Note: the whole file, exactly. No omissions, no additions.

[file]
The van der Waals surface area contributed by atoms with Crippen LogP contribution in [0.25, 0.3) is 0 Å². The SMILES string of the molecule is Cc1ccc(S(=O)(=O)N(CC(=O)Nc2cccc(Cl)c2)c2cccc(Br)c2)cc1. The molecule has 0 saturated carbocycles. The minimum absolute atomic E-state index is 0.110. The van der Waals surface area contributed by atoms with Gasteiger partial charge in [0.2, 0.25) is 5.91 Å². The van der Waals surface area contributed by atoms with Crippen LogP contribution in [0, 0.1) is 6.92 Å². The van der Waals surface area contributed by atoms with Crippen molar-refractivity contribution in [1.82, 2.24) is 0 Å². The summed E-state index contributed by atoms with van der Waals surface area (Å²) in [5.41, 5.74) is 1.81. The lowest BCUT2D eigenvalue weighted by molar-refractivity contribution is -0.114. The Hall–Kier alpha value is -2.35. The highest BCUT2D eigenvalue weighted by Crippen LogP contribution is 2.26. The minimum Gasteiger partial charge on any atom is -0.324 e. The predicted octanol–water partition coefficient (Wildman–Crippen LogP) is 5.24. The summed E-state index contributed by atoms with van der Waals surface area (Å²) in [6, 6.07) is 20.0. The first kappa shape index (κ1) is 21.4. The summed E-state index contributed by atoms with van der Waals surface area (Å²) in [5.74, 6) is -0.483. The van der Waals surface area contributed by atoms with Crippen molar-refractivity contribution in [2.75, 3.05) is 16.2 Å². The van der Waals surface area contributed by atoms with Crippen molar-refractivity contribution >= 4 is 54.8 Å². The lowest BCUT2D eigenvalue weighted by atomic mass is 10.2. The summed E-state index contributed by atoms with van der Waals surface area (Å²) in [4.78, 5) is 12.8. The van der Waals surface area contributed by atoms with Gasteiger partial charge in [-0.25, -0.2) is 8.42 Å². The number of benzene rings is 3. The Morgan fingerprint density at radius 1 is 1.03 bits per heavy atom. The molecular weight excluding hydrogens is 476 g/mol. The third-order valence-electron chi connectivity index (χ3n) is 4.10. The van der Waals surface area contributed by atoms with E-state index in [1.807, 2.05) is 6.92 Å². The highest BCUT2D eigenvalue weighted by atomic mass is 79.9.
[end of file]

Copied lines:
The van der Waals surface area contributed by atoms with Crippen LogP contribution in [0.25, 0.3) is 0 Å². The SMILES string of the molecule is Cc1ccc(S(=O)(=O)N(CC(=O)Nc2cccc(Cl)c2)c2cccc(Br)c2)cc1. The molecule has 0 saturated carbocycles. The minimum absolute atomic E-state index is 0.110. The van der Waals surface area contributed by atoms with Gasteiger partial charge in [0.2, 0.25) is 5.91 Å². The van der Waals surface area contributed by atoms with Crippen LogP contribution in [0, 0.1) is 6.92 Å². The van der Waals surface area contributed by atoms with Crippen molar-refractivity contribution in [1.82, 2.24) is 0 Å². The summed E-state index contributed by atoms with van der Waals surface area (Å²) in [5.41, 5.74) is 1.81. The lowest BCUT2D eigenvalue weighted by molar-refractivity contribution is -0.114. The Hall–Kier alpha value is -2.35. The highest BCUT2D eigenvalue weighted by Crippen LogP contribution is 2.26. The minimum Gasteiger partial charge on any atom is -0.324 e. The predicted octanol–water partition coefficient (Wildman–Crippen LogP) is 5.24. The summed E-state index contributed by atoms with van der Waals surface area (Å²) in [6, 6.07) is 20.0. The first kappa shape index (κ1) is 21.4. The summed E-state index contributed by atoms with van der Waals surface area (Å²) in [5.74, 6) is -0.483. The van der Waals surface area contributed by atoms with Crippen molar-refractivity contribution in [2.75, 3.05) is 16.2 Å². The van der Waals surface area contributed by atoms with Crippen molar-refractivity contribution >= 4 is 54.8 Å². The lowest BCUT2D eigenvalue weighted by atomic mass is 10.2. The summed E-state index contributed by atoms with van der Waals surface area (Å²) in [4.78, 5) is 12.8. The van der Waals surface area contributed by atoms with Gasteiger partial charge in [-0.25, -0.2) is 8.42 Å². The number of benzene rings is 3. The Morgan fingerprint density at radius 1 is 1.03 bits per heavy atom. The molecular weight excluding hydrogens is 476 g/mol. The third-order valence-electron chi connectivity index (χ3n) is 4.10. The van der Waals surface area contributed by atoms with E-state index in [1.807, 2.05) is 6.92 Å². The highest BCUT2D eigenvalue weighted by atomic mass is 79.9.